There is growing evidence in Africa and elsewhere that inclusion of women in natural resource governance has significant positive effects on conservation and development outcomes, though this has been examined primarily in the forestry sector. A comparative study in East Africa and Latin America found the presence of women in community forest governance structures to enhance positive behavior and forest sustainability (Mwangi et al., 2011). In Asia, increasing women’s representation in community forest governance institutions improved resource conservation and regeneration (Agarwal, 2009). The benefits of women’s participation were linked to their indigenous knowledge of the forest, greater rule compliance and adoption of sustainable practices, and greater cooperation among women. Increased participation in natural resource governance can be a pathway for wider empowerment of women in the household and in the public sphere, also leading to opportunities for growth in families’ income from economic activities related to natural resources. In addition, private companies in value chains related to natural resources are more likely to certify products and practices if women have active participation in resource governance (Beaujon Marin & Kuriakose, 2017).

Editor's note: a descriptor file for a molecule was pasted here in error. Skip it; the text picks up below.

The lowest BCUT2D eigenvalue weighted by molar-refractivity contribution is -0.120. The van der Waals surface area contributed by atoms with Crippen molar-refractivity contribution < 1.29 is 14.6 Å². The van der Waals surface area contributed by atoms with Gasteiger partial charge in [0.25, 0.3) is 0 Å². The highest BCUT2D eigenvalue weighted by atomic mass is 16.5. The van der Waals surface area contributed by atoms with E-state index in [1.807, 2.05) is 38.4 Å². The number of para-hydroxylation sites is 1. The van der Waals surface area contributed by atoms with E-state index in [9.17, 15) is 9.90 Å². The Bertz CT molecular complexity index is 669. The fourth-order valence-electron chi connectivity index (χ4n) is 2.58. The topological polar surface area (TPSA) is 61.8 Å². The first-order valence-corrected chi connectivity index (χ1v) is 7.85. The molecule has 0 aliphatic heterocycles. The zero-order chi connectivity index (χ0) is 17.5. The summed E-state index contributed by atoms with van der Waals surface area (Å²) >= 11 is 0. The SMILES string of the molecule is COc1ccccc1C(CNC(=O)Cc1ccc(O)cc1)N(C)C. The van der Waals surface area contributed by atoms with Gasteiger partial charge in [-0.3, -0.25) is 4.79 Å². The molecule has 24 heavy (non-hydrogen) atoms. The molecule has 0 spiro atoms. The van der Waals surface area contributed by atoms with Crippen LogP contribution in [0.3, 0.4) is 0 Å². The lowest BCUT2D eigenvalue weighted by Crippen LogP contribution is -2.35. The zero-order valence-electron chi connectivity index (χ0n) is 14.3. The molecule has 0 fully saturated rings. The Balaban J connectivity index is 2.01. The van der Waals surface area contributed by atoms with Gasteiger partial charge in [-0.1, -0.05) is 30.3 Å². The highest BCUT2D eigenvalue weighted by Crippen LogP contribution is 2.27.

The Government of Zambia recognizes the need for community involvement in the governance and conservation of natural resources and over the past decades has promoted devolution approaches that enable communities to share responsibilities for natural resource management. The legal and policy framework, including the 2015 Wildlife Act No. 14 and the 2018 National Parks and Wildlife Policy, provide for community participation and gender equality in accessing, controlling, benefiting from, and managing natural resources. The policy has an explicit objective of mainstreaming gender, HIV/AIDS, and youth empowerment in wildlife conservation, creating equal opportunities and conditions for women, men, and youth to benefit equally and reduce inequities in conservation. The 2014 National Gender Policy and the 2016 Gender Equity and Equality Act No. 22 ensure gender equality and offer redress for existing gender imbalances by tackling gender-based violence (GBV) and gender disparities in positions of decision-making at all levels and across sectors. Despite progress in policy reforms, women’s actual and meaningful participation in natural resource governance and benefit sharing have lagged behind and remain a challenge.